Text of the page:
Skip to content

Why this Dutch team won't suffer the same cruel fate as its predecessors

Sergio Morates / REUTERS

Supporting the Dutch in an international tournament is like going on the most horrifying roller coaster of your life. 

It's full of anticipation, new heights and an inevitable free fall. As the ride ends, you feel nauseous, exhausted and completely spent. Your ears are ringing, and there's a specific type of numbness that's somehow able to reverberate through your entire body. It informs you that whatever positives were gained through this experience, it was simply not worth the taste of your heart in the back of your throat.

Then, you take two steps away, and the only thing your body can think to do is line up once again for the very same ride.

While fans of almost every single nation feel as though the experience supporting their side is the most traumatic — your tears are no good here, Brazilians — there's some objective evidence behind Dutch claims that they're the most worthy of pity.

This is their tenth World Cup. They've never won. 

This, in and of itself, shouldn't elicit compassion. Only eight nations have won a World Cup, and FIFA recognizes 209 national associations. The odds are against everybody, and that's what makes the event so enthralling.

The Dutch World Cup experience is especially miserable because they've come so close, so many times. 

They've lost in the final in a third of their trips to the tournament. Four of their nine eliminations have come after 90 minutes, either through extra time or penalties. Before Saturday's quarterfinal victory over Costa Rica on penalties, the Dutch had never won a World Cup match that went to extra time. They've lost twice in finals after 90 minutes, and once in the semifinals on penalties.

Fate is at its cruelest only when a brief glimpse of the greatest possible outcome is given, then taken away so decisively as to render one incapable of imagining anything other than what could have been.

The Dutch have gone through this on three different occasions.

For all of the talk in the lead up to this tournament of coach Louis van Gaal doing away with the 4-3-3 that had been such a staple of sides from the Netherlands since totaalvoetbal, he seems to have ditched the formation and adopted every other principle of the famous footballing philosophy.

No side has appeared as flexible with its roster or formation as the Dutch, who completed more passes in the first 20 minutes against Costa Rica than they did during the entirety of their match against Chile in the Group Stage. 

They've constantly utilized players out of their normal position, and used the same player to fill multiple positions over the course of a match. They've shifted formation, not only match-to-match, but between attacking and defending within the same contest in the same game state.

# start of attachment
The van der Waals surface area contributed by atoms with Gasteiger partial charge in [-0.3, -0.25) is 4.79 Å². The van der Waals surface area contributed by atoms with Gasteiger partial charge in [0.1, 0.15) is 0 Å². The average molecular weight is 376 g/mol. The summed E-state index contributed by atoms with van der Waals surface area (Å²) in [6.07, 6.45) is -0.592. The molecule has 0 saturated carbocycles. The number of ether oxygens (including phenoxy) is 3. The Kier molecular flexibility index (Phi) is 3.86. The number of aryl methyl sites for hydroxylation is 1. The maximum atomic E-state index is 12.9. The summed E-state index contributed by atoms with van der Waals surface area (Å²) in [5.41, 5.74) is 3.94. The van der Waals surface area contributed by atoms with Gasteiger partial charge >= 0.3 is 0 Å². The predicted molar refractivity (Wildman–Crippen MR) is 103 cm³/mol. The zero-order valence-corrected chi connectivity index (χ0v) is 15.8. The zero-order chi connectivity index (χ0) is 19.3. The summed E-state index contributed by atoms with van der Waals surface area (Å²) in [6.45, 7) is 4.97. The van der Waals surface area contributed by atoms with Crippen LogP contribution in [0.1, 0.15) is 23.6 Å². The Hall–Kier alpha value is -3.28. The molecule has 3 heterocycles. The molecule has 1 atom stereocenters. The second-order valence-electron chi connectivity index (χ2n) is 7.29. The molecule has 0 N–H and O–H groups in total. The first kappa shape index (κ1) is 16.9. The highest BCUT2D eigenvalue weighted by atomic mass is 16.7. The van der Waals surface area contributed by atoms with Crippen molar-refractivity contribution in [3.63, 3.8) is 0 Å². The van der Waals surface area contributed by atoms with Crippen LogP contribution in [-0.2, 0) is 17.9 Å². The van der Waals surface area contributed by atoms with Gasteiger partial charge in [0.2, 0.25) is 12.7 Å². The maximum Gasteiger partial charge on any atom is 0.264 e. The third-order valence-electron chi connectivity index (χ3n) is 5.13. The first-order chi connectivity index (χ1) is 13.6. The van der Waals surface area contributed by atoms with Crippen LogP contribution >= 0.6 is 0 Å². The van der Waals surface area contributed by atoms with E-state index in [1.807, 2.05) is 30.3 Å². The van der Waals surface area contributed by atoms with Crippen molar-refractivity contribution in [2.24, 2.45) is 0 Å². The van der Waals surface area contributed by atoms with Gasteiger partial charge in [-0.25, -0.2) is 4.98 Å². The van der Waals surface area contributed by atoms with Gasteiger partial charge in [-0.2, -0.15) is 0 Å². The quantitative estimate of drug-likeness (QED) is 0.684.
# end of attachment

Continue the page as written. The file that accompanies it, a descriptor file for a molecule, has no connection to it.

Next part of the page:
It's all added up to offer supporters a version of sweet torture, playing their opponents rather than playing a match. It's also offered advancement.

There's perhaps no better example of the Dutch positional flexibility than Dirk Kuyt, who played right wing-back, right midfielder and left wing on Saturday. During the Round of 16 match against Mexico, Kuyt started at left wing-back, moved to right wing-back, then pushed up to a right forward before moving to take a more central forward role, only to finish the match as a right back after the Netherlands went ahead.

We've also seen the forward attackers fulfil multiple roles, most notably Arjen Robben's transition from roving striker up front to a straight out right winger late in matches. Daley Blind has played as a left wing-back and a central midfielder, while Bruno Martins Indi has moved seamlessly between centreback and fullback depending on where players are in front of him.

There's a sense that this is all the result of a mad scientist, and it's not far off from reality. Once again, we saw van Gaal's willingness to go against tradition by substituting starting goalkeeper Jasper Cillessen for Tim Krul with seconds remaining in extra time on Saturday. While the Newcastle 'keeper was championed as the penalty kick expert, his results against shots from the spot would suggest anything else.

More important than a nickname, Krul wasn't Cillessen. Any preparation Costa Rica might have undertaken ahead for penalties was immediately rendered moot. Then, to make matters worse for Los Ticos, Krul was at his brashest before each kick. He strutted around, talked to those about to take the shot, and most importantly, dove the right way against every taker, stopping two.

What does it all mean? This Dutch team — even as it calls on the ideals of its past — isn't like the ones that came before. It's free from the shackles of an overarching philosophy, free from the indoctrinating past. It uses every squad member based on their own capabilities.

If that's run 12 kilometers up and down the flanks in stifling heat, they're in the lineup. If that's utilizing the elements of surprise and intimidation, they're a last minute substitute. And if that's an ability to play left back and central defensive midfielder, then they're going to be called upon to do both.

They're capable of playing counter football against attacking opponents, or playing a possession based game against sides that are more prone to sitting back.

They're employing the freest form of football the Dutch have ever played, forcing themselves to take their fate in their own hands.

More specifically, to Dutch fans on Saturday who have suffered through the cruelest that the World Cup has to offer, it means they don't lose in extra time or penalties anymore. And that's all the reason needed to hop aboard this roller coaster ride one more time.

Daily Newsletter

Get the latest trending sports news daily in your inbox